They postulate that there is an observable pattern to the way people form insight that changes their lives (page 31):
When we enter our experience, we encounter our feelings.

When we pay attention to those feelings, images arise.

Considering and questioning those images may spark insight.

Insight leads, if we are willing and ready, to action.
I will explain how I understand and use this process as we go, but I want to start by focusing on the question of experience. What Kileen and De Beer propose is akin to a core theology of mine (and, I believe, to an important part of the theology of the branch of Judaism to which I belong, the Conservative Movement) -- that God's transmitting of God's message to us did not just happen at one place and time.

Rather, this revelation happens constantly, in every generation. It happens through our various efforts to connect with the Holy. It can happen through study. It can happen through prayer. And it can also happen through our meditating on the moments in our lives that had the most meaning for us and attempting to reenter those experiences to find meaning in them that we might have missed the first time. Just as Jacob was surprised (
Genesis 28:16) to realize that God was in the place he was but that he did not see it (until he dreamed), we often miss the full presence of God on our first look, even when we feel deep meaning on that first look. Like Jacob, we need to dream.

The way we make ourselves dream is by reentering our experience. But we do not do that alone. Because we need God to help us find true meaning. And the way we bring God in is by bringing God's word -- Torah -- in. It is one of the arrogances of the modern mind to imagine that we can find true spiritual meaning without God's help. In our search for meaning, we must do as the ancient Midrashists did. They read the Bible intertextually. That is, they understood one part of the Torah by reading it as if it was intimately related to another part, no matter how far away in the narrative the two parts might be.

We must take this same bold spirit to the task of rereading our own lives. We must read our lives as if they are part of the Torah and as if the Torah's story was our story. This is the essence of the central command of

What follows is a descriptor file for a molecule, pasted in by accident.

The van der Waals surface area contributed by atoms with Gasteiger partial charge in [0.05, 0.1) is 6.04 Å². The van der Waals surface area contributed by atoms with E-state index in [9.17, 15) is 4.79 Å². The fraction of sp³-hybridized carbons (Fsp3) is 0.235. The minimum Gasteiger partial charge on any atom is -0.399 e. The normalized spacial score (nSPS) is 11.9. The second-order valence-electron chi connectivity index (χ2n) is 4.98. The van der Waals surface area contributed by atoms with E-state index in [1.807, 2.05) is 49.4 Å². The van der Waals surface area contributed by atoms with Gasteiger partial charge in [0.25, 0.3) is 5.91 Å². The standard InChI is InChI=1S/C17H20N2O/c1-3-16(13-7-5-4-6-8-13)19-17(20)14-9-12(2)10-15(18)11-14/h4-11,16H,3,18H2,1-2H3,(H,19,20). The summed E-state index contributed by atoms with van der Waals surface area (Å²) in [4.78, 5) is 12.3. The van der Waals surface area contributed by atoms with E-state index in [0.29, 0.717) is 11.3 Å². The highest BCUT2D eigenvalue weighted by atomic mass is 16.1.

Pesach -- to explicate the verse "a wandering aramean was my father" (Deuteronomy 26:5) in a way that is in accordance with what the text of the haggadah states: that "in every single generation one is obligated to look upon himself as if he personally had gone forth out of Egypt."

And, so, to do our own Personal Midrash on our own lives, we cannot abandon the text of the Torah -- we need it to bless our lives with a link to Eternal Meaning and Wisdom (that is, to bless the 'text' of our lives with a link to God). Nor can we abandon our lives and have only the text. This would make the Living Torah a dead thing. It would be a desecration.

Here is how we do it. We reenter our Holy experiences by slowing ourselves down. We must perform a kind of Tzimtzum -- withdrawal -- to purge our minds of judgments. Our judgments are our opinions that we have already formed. They block us from seeing things anew -- from singing a new song (a Shir Hadash) from our experiences. We must withdraw from them. We must purge our mind of them, and get back to just the event itself.

We do this slowing down and this withdrawal by retelling the story (it is best to do this with a group). But we must retell it with this discipline -- no judgments. No how's and why's. Just the facts, as they used to say on Dragnet. Just the things you can recount with your five senses. What your eyes saw. What your hands felt. What your ears heard.

[This process of clearing the judgments you created from your mind in order to try and get closer to where the Divine was in the experience reminds me of one of my favorite Heschel quotes: Things created conceal the Creator.]